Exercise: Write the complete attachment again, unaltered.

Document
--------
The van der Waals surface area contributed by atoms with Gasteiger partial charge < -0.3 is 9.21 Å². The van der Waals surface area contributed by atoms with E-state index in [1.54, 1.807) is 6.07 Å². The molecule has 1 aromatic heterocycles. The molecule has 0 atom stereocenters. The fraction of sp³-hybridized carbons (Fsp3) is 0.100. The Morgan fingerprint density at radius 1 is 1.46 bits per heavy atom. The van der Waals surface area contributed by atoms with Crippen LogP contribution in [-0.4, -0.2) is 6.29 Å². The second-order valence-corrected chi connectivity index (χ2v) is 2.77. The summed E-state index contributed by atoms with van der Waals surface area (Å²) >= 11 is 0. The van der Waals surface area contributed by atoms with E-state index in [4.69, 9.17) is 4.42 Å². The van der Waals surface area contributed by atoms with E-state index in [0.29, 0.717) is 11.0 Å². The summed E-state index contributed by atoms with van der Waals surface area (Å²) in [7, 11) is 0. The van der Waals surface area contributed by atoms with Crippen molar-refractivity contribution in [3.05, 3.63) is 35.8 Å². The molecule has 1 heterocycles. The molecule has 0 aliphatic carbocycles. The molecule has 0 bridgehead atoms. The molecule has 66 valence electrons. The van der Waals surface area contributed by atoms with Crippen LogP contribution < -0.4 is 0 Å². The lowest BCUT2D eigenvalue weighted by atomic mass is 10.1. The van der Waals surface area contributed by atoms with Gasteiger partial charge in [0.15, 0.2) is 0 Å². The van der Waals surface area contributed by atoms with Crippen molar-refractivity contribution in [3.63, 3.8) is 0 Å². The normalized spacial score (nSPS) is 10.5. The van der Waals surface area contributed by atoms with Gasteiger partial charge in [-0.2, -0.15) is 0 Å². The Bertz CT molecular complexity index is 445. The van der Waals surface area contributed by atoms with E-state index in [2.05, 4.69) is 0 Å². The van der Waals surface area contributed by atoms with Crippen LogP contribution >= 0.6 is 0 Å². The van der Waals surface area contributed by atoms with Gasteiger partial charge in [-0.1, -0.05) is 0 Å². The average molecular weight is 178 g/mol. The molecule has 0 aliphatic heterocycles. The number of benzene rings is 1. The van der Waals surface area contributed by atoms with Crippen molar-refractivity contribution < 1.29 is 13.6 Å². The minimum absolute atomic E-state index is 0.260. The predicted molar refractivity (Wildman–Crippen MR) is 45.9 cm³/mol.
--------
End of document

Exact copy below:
The van der Waals surface area contributed by atoms with Gasteiger partial charge < -0.3 is 9.21 Å². The van der Waals surface area contributed by atoms with E-state index in [1.54, 1.807) is 6.07 Å². The molecule has 1 aromatic heterocycles. The molecule has 0 atom stereocenters. The fraction of sp³-hybridized carbons (Fsp3) is 0.100. The Morgan fingerprint density at radius 1 is 1.46 bits per heavy atom. The van der Waals surface area contributed by atoms with Crippen LogP contribution in [-0.4, -0.2) is 6.29 Å². The second-order valence-corrected chi connectivity index (χ2v) is 2.77. The summed E-state index contributed by atoms with van der Waals surface area (Å²) >= 11 is 0. The van der Waals surface area contributed by atoms with E-state index in [4.69, 9.17) is 4.42 Å². The van der Waals surface area contributed by atoms with E-state index in [0.29, 0.717) is 11.0 Å². The summed E-state index contributed by atoms with van der Waals surface area (Å²) in [7, 11) is 0. The van der Waals surface area contributed by atoms with Crippen molar-refractivity contribution in [3.05, 3.63) is 35.8 Å². The molecule has 1 heterocycles. The molecule has 0 aliphatic carbocycles. The molecule has 0 bridgehead atoms. The molecule has 66 valence electrons. The van der Waals surface area contributed by atoms with Crippen LogP contribution < -0.4 is 0 Å². The lowest BCUT2D eigenvalue weighted by atomic mass is 10.1. The van der Waals surface area contributed by atoms with Gasteiger partial charge in [0.15, 0.2) is 0 Å². The van der Waals surface area contributed by atoms with Crippen molar-refractivity contribution in [3.63, 3.8) is 0 Å². The normalized spacial score (nSPS) is 10.5. The van der Waals surface area contributed by atoms with Gasteiger partial charge in [-0.2, -0.15) is 0 Å². The Bertz CT molecular complexity index is 445. The van der Waals surface area contributed by atoms with E-state index in [2.05, 4.69) is 0 Å². The van der Waals surface area contributed by atoms with Crippen LogP contribution >= 0.6 is 0 Å². The van der Waals surface area contributed by atoms with Gasteiger partial charge in [-0.1, -0.05) is 0 Å². The average molecular weight is 178 g/mol. The molecule has 0 aliphatic heterocycles. The number of benzene rings is 1. The van der Waals surface area contributed by atoms with Crippen molar-refractivity contribution < 1.29 is 13.6 Å². The minimum absolute atomic E-state index is 0.260. The predicted molar refractivity (Wildman–Crippen MR) is 45.9 cm³/mol.